WHEN VIRTUAL REALITY made its debut in the 1990s, the devices were cumbersome – and prohibitively expensive for all but the wealthiest users.
But as equipment prices plummet, the technology is in vogue as many marketers’ latest gimmick to draw in customers.
In Ireland, ‘experiential’ marketing agency BEcause is trying to position itself as the go-to place for brands looking for out-of-the-box campaigns – such as showcasing their products or services with virtual reality (VR).
But the firm’s managing director, Jonny Davis, said brands can’t rely on just the novelty factor of VR to draw consumers in for much longer.
“It is very straightforward now – people will just put on the headset and try it out irrelevant of what the content is,” he said.
“In a year’s time, that won’t be the case. People won’t just be interested in the headset, it’s going to be about trying an experience.”
He added that some brands flocking to the idea of VR are at risk of wasting budgets on projects that aren’t a right fit for the technology.
“People can be lazy and think we will invest in it because it’s the next big thing. I think the mistake is that people want to use whatever the tech is, rather than thinking about what they’re trying to sell.
“I don’t really like when someone comes along and says they just want to do a VR campaign.
“I ask them, ‘what is success’ and then if we get that idea and build out those metrics, then we are able to say that for this instance a VR campaign would work to get a message across.”
Not for novelty
As huge technology companies like Google, Facebook and Samsung invest heavily in the VR industry – which is expected to be worth $1 billion this year – the world’s biggest consumer brands are also jumping on the bandwagon.
Coca-Cola used VR to create a simulated ride in Santa’s sleigh for its Christmas marketing campaign last year, and McDonald’s has made VR headsets out Happy Meal boxes that can be used to play games on its app.
Irish property firm Sherry Fitzgerald was one of the first businesses to adopt the technology for its marketing campaigns when it started offering virtual tours of homes in then-unfinished developments at Lucan and Stepaside.
The company’s technology director, Brian Dooley, said some house hunters were wary of taking the virtual tours at face value, but all 12 units on offer in the Stepaside development were sold based solely on the VR experience.
“There is a bit of trepidation in terms of how accurate these virtual tours really are compared to reality,” he said.
“When the house was actually built, we had the virtual tour for viewing available as well in the property, so people could do a direct side-by-side comparison of the two. The two were very close, so we were really impressed with how it worked.”
He added that the project was never about novelty value and that the attitude from the start was to make VR an important part of the buying process.
“It is only novelty if it doesn’t deliver value, and this is delivering. You could say it is gimmicky and people are jumping onto it because it is the latest fad, but we found that it has genuine value.
“Historically people were effectively trying to buy a house off a 2D floor plan and a set of measurements on a page and an artist’s impression of what a house would look like. So they really were buying in the dark, whereas now you have a better feel of dimensions using VR.”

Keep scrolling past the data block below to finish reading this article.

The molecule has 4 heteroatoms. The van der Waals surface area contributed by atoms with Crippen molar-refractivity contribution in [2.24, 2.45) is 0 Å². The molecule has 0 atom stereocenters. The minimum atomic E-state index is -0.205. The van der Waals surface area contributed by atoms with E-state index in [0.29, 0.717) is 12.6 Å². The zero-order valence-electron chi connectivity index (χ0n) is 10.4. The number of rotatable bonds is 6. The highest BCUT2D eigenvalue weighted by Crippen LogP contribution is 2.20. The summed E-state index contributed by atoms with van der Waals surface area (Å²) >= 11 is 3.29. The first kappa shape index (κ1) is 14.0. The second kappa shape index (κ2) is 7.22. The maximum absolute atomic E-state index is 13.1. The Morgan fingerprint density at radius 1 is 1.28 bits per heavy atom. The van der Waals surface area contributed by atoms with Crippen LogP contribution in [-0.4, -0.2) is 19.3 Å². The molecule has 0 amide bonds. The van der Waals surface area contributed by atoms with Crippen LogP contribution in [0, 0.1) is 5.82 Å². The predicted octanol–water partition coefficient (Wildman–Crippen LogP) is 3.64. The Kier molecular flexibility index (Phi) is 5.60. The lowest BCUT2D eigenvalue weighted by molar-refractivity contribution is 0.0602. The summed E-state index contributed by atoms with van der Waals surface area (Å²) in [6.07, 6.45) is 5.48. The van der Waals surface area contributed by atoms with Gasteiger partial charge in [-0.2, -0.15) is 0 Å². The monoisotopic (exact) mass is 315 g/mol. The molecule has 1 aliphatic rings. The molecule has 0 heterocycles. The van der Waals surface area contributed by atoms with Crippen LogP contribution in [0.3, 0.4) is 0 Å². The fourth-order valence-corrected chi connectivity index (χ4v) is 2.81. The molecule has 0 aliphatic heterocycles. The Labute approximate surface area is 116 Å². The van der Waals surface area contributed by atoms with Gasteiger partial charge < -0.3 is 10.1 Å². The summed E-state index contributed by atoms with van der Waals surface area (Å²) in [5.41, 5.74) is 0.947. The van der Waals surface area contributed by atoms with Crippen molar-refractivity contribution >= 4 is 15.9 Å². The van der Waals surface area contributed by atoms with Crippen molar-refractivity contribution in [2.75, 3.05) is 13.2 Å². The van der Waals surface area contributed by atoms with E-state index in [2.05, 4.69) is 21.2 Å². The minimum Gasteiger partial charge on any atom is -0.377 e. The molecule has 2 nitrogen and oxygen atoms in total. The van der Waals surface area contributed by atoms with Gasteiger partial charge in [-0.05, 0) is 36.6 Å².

Dooley said the first venture into virtual house tours had been a stepping stone for the company, with plans in place to put a VR headset in each of the firm’s branches in the near future.
He added that Sherry Fitzgerald has already launched the next phase of its VR project with virtual tours of already-built houses.
Although VR remains more costly than social media marketing campaigns – and has a low reach compared to the likes of TV or radio slots – the tool is increasingly falling within reach of smaller businesses.
That is due to lower prices for both VR headsets, and the ability of basic video devices, like smartphones, to now shoot high-quality footage suitable for a VR experience.
Davis said his agency, which recently rebranded from Imagine Agency after a merger, currently quotes brands around €100,000 to add VR to a marketing campaign – although that figure varies widely depending on the brief.
“It’s a little bit like saying how much does a TV advert cost to make – there is no single answer on it because of all the variables.
“For example, we need to know if you already have footage or whether we are going to buy it in. It’s getting cheaper every day, which is good.”
One VR campaign that the BEcause agency helped develop was a virtual rollercoaster-style experience for cheesemakers Boursin.
It simulated users being shrunk to fit into a fridge, and then took them on a tour of their surroundings to show the ingredients that go into the cheese products.
The firm was also behind a campaign for the World Wildlife Fund that tried to replicate the experience of park rangers fending off tiger poachers.
Davis said while a VR experience was by its nature attention-grabbing – guaranteeing nearly 100% of consumers’ attention for a short period – there was still a big problem with proving the effects it had on spending habits.
Nevertheless, the technology is on the verge of become mainstream and usable for mass-market advertising thanks to the affordability of devices that allow for basic VR experiences with only smartphones.
“With the likes of Google Cardboard, you can get those into people’s hands very quickly and even do VR at an event,” Davis said.
“You could send 100,000 cardboard headsets out as part of a newspaper campaign and have the video on YouTube 360 – that would be pretty mainstream.”